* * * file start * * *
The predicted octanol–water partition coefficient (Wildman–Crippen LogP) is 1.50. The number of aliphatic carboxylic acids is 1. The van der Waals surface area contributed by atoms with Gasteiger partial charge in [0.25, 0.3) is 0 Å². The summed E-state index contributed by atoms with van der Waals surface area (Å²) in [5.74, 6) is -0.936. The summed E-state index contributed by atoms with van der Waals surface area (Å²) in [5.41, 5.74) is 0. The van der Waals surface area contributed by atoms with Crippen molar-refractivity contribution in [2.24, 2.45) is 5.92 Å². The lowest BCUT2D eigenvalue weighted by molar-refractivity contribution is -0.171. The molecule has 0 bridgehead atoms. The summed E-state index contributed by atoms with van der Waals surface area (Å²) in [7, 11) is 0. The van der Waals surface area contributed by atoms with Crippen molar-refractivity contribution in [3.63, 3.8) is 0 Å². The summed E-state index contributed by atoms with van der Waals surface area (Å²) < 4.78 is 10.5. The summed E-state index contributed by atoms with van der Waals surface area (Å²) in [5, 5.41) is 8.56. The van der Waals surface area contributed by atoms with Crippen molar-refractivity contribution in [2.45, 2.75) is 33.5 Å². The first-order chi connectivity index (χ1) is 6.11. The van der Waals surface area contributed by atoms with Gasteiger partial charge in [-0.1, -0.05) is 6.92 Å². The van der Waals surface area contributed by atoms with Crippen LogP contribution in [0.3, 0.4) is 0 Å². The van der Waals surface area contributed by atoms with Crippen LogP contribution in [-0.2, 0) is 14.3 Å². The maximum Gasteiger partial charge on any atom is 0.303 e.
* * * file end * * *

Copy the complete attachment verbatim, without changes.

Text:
The predicted octanol–water partition coefficient (Wildman–Crippen LogP) is 1.50. The number of aliphatic carboxylic acids is 1. The van der Waals surface area contributed by atoms with Gasteiger partial charge in [0.25, 0.3) is 0 Å². The summed E-state index contributed by atoms with van der Waals surface area (Å²) in [5.74, 6) is -0.936. The summed E-state index contributed by atoms with van der Waals surface area (Å²) in [5.41, 5.74) is 0. The van der Waals surface area contributed by atoms with Crippen molar-refractivity contribution in [2.24, 2.45) is 5.92 Å². The lowest BCUT2D eigenvalue weighted by molar-refractivity contribution is -0.171. The molecule has 0 bridgehead atoms. The summed E-state index contributed by atoms with van der Waals surface area (Å²) in [7, 11) is 0. The van der Waals surface area contributed by atoms with Crippen molar-refractivity contribution in [3.63, 3.8) is 0 Å². The summed E-state index contributed by atoms with van der Waals surface area (Å²) < 4.78 is 10.5. The summed E-state index contributed by atoms with van der Waals surface area (Å²) in [5, 5.41) is 8.56. The van der Waals surface area contributed by atoms with Crippen molar-refractivity contribution in [2.45, 2.75) is 33.5 Å². The first-order chi connectivity index (χ1) is 6.11. The van der Waals surface area contributed by atoms with Gasteiger partial charge in [-0.1, -0.05) is 6.92 Å². The van der Waals surface area contributed by atoms with Crippen LogP contribution in [0.3, 0.4) is 0 Å². The van der Waals surface area contributed by atoms with Crippen LogP contribution in [-0.2, 0) is 14.3 Å². The maximum Gasteiger partial charge on any atom is 0.303 e.